So violence in video games.
It is something to worry about slightly. When you try and tell friends/family about a game you may be playing and how amazing it is, realistically should you be saying how the game is amazing because you can "no scope 360" someone from across the map? or "the screen splatters with their blood"? Not really, not even close.
Violence is within all of us, and it's there from the beginning, I mean you have to teach children to share and play with each other because initially they might batter the other kid for trying to play with the build-a-blocks or whatever children do now-a-days. We all get angry and very few know how to vent it, some unfortunately decide to throw things (maybe their controller) or hit walls but hopefully not others. Some people look to games to vent, look at http://www.gamessavedmylife.com/ and you'll see that everyday people use games to release stress or let go of anger due to the violence in the game or the message that it conveys.
A while back I wrote 2 game reviews, the very first two I actually ever wrote and they were about Far Cry 3 and Spec Ops The Line, little did I know how much these 2 games were actually bucking the trend of violence vs the player. In fact recently 2 writers from both those games did several pieces on http://www.rockpapershotgun.com/ talking about the future of games and how they dealt with the systems that game designers put in place and also how they met head on the issues of; What happens after the fight?
It is a good question, what happens when your character stops, when they give up, when they retire. How does Commander Sheppard deal with all the violence he's seen? In fact recently I finished Halo 4 for the first time and a line that stuck out beautifully was "Find out which one of us is the machine". It came from Cortana (Jen Taylor) and it struck a chord with this theme I feel.
The Master Chief has been slaughtering his way across galaxies and through several Halos, is maybe the rampancy that Cortana is going through a foreboding for what may come for Master Chief?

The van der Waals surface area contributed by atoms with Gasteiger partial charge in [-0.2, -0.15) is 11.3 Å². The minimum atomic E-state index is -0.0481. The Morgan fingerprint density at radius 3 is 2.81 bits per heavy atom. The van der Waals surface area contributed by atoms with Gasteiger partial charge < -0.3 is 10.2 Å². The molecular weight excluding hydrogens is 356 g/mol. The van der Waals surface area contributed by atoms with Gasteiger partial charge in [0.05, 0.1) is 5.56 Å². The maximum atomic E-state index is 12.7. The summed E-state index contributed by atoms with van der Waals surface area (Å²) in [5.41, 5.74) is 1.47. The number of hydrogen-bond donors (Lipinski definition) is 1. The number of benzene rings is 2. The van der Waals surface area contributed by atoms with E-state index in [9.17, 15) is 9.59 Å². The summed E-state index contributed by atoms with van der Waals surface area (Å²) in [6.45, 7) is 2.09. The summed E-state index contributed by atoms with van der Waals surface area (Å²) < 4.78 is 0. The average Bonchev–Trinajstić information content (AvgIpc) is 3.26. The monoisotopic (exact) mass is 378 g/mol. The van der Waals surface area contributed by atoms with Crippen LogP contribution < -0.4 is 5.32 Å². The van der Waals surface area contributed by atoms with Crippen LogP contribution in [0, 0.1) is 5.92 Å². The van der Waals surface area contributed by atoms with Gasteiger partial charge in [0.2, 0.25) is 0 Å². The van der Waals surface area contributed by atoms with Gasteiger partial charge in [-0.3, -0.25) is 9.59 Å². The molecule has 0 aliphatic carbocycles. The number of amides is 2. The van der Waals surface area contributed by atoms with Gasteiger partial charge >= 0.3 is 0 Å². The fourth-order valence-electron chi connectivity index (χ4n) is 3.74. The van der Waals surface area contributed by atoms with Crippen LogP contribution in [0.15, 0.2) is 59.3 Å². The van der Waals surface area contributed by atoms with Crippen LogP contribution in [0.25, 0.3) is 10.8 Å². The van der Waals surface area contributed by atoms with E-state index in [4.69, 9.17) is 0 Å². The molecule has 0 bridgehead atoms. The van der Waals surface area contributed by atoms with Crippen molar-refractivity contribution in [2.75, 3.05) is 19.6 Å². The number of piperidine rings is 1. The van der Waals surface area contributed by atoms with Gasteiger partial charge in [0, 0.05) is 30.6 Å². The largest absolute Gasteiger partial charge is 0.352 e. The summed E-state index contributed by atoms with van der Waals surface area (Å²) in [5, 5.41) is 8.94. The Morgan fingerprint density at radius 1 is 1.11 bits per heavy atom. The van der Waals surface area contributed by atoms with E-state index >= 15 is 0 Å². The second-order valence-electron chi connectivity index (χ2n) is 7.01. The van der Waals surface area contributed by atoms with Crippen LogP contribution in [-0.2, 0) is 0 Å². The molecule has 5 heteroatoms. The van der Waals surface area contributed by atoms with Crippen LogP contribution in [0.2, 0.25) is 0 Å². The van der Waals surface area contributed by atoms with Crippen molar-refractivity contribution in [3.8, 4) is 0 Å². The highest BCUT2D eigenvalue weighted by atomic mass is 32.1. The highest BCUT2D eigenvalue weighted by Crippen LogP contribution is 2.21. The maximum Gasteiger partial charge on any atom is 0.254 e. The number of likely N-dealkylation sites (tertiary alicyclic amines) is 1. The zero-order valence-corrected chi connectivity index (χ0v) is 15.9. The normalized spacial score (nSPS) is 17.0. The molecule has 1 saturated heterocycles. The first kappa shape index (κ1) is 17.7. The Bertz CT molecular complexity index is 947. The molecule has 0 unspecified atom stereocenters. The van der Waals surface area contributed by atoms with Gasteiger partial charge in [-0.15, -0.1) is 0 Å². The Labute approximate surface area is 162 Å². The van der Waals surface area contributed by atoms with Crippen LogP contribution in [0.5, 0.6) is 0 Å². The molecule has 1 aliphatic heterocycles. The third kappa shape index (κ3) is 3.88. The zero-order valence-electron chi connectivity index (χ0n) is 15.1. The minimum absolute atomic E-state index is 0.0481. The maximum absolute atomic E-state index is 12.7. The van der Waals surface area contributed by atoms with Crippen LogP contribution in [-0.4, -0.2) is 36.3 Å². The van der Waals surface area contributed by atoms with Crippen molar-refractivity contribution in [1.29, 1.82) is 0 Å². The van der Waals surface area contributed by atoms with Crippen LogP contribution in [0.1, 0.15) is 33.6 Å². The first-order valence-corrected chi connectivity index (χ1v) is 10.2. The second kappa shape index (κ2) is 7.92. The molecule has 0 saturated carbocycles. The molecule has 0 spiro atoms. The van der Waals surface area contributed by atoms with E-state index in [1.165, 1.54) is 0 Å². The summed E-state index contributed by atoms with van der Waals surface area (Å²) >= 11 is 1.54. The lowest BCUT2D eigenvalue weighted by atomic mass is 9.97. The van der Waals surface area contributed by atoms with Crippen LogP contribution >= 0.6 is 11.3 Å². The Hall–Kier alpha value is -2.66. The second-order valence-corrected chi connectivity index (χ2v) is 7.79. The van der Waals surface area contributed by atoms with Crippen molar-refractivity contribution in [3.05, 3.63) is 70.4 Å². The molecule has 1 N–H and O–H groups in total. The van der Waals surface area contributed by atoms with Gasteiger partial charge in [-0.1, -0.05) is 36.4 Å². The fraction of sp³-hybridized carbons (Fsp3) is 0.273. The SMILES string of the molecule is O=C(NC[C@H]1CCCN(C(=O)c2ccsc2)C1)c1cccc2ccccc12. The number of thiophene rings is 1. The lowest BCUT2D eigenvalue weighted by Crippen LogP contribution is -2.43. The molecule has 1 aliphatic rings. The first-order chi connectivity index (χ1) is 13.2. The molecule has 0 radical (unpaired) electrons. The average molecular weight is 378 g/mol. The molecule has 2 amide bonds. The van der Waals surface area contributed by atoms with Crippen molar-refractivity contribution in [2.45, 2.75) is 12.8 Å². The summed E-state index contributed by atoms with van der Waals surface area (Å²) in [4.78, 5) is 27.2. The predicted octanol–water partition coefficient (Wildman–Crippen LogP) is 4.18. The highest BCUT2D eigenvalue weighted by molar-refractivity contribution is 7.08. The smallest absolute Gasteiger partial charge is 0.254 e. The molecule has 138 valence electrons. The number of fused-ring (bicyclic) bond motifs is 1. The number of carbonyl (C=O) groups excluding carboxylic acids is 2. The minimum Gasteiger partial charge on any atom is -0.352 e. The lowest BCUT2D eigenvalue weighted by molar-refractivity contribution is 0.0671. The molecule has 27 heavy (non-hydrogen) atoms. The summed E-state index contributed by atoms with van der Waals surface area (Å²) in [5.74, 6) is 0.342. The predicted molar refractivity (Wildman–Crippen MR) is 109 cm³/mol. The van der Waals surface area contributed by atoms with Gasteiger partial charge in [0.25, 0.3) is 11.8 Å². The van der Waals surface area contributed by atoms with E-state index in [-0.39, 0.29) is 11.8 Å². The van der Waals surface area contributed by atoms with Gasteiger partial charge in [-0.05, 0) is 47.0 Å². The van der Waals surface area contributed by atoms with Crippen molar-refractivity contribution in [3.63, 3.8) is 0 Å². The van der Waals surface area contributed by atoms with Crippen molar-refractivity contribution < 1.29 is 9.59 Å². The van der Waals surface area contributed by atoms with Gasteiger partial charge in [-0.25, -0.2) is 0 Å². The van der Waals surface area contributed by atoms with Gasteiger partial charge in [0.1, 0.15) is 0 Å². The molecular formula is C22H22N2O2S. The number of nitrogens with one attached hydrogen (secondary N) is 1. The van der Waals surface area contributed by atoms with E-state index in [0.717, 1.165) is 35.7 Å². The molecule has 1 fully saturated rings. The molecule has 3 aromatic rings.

Now some games deal with violence not in a serious, what happens manner, but just a funny manner. Who really feels bad at Borderlands? No-one because its imbibed with humour, it detracts from the rather serious fact that you are still massacring your way through swaths of humans.
Obviously games try to rationalise what the player does (or at least many good games do), i.e. there is a just cause for this, there is a war, people were wronged, what they're doing isn't right etc. Now I had a conversation with my friend about Lord of the Rings which I feel applies here too, he said that "people want to live in middle earth because its painted in a very beautiful way, but more so because the lines between good and evil are clear and absolute". Now many of the games i've played walk that line too, there seems to be little middle ground, think CoD people are on your side or evil.
I'd be much more interested to play, instead of a cool game like Far Cry 3 or Spec Ops The Line, a game where characters have their own intentions and aren't necessarily fighting for you or the other side, because the world isn't black and white, not everything is right and wrong, we like to think they are but people have cause and motivation and they aren't always wrong, however thats another discussion.
Obviously some games don't deal with death but they do violence, imagine Pokemon or Sonic, you fight and battle other pokemon/eggman but they don't die. Whose to say which is worse?
However I do feel that games that avoid violence or at least avoid fighting proper stick in your mind more, I still remember Abe's Odyssey from when I was a child, and you never fought in that game, it was a puzzler with deadly consequences, Jet Set Radio was a game where violence was replaced with paint and art instead of bullets and guns, Portal admittedly uses a gun but not for nefarious purposes.
I feel like a fair bit of the violence we see in games today is actually up to the player. I played through the entirety of Mirrors Edge without killing anyone because my thought process was "They're accusing me of being something I'm not, so i'll prove to them how wrong they are" not "Well they think i'm a killer so i'll just have fun with it". Its an important distinction, I recently wrote a review on the way I played Dishonored as thats another game that gives the player the choice to be good or bad and pays the player with a difference in the way the game plays out. When I was young an RTS essentially meant all that happened was I build up the biggest army I could and then flooded the enemies encampment with 10x their soldier count, however a great popular example that counteracts that is Civ 5 (with a DLC coming introducing 9 new Civs, and a couple new victory paths) where you can have a cultural victory, not necessarily a military one.
Overall I think violence is probably used too much by game developers and they may try to distract us from it by justifying it or making it somehow amusing or okay, but ultimately I think it comes down to the player choice in games where they do have one. Does the player just mimic what they've done for everything else, or do they make a conscious decision to take the high road and win not through body count but through actions.
Thanks for Reading ;)
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